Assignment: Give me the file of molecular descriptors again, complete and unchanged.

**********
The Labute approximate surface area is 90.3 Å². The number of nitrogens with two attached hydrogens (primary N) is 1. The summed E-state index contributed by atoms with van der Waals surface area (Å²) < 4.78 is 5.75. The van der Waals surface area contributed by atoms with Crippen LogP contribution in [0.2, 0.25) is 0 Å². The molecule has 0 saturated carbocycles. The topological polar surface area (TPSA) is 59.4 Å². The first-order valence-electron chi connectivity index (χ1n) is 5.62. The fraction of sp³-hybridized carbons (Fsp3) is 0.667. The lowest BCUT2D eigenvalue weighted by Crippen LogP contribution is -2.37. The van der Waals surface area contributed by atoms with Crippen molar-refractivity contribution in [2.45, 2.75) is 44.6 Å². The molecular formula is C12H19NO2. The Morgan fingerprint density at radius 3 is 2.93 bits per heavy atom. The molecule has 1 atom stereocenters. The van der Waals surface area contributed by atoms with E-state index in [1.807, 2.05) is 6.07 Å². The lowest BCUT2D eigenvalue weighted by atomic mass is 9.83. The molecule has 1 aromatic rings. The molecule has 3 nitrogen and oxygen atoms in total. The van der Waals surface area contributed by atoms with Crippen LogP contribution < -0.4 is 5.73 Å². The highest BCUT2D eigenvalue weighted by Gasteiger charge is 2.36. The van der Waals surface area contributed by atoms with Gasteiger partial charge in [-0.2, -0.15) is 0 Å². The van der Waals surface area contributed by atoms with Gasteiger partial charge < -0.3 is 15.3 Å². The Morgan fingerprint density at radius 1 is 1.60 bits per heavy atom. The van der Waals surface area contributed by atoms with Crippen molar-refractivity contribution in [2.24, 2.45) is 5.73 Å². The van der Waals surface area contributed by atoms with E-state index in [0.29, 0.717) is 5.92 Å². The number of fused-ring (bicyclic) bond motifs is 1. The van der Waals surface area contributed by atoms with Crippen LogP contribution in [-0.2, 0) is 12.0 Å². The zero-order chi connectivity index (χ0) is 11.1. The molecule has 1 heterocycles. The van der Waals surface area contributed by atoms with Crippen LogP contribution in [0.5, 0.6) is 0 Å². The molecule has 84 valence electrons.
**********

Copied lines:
The Labute approximate surface area is 90.3 Å². The number of nitrogens with two attached hydrogens (primary N) is 1. The summed E-state index contributed by atoms with van der Waals surface area (Å²) < 4.78 is 5.75. The van der Waals surface area contributed by atoms with Crippen LogP contribution in [0.2, 0.25) is 0 Å². The molecule has 0 saturated carbocycles. The topological polar surface area (TPSA) is 59.4 Å². The first-order valence-electron chi connectivity index (χ1n) is 5.62. The fraction of sp³-hybridized carbons (Fsp3) is 0.667. The lowest BCUT2D eigenvalue weighted by Crippen LogP contribution is -2.37. The van der Waals surface area contributed by atoms with Crippen molar-refractivity contribution in [2.45, 2.75) is 44.6 Å². The molecular formula is C12H19NO2. The Morgan fingerprint density at radius 3 is 2.93 bits per heavy atom. The molecule has 1 atom stereocenters. The van der Waals surface area contributed by atoms with E-state index in [1.807, 2.05) is 6.07 Å². The lowest BCUT2D eigenvalue weighted by atomic mass is 9.83. The molecule has 1 aromatic rings. The molecule has 3 nitrogen and oxygen atoms in total. The van der Waals surface area contributed by atoms with Crippen LogP contribution < -0.4 is 5.73 Å². The highest BCUT2D eigenvalue weighted by Gasteiger charge is 2.36. The van der Waals surface area contributed by atoms with Gasteiger partial charge in [-0.2, -0.15) is 0 Å². The van der Waals surface area contributed by atoms with Gasteiger partial charge < -0.3 is 15.3 Å². The Morgan fingerprint density at radius 1 is 1.60 bits per heavy atom. The van der Waals surface area contributed by atoms with Crippen molar-refractivity contribution in [2.24, 2.45) is 5.73 Å². The van der Waals surface area contributed by atoms with E-state index in [0.29, 0.717) is 5.92 Å². The number of fused-ring (bicyclic) bond motifs is 1. The van der Waals surface area contributed by atoms with Crippen LogP contribution in [-0.2, 0) is 12.0 Å². The zero-order chi connectivity index (χ0) is 11.1. The molecule has 1 heterocycles. The van der Waals surface area contributed by atoms with Crippen LogP contribution in [0.5, 0.6) is 0 Å². The molecule has 84 valence electrons.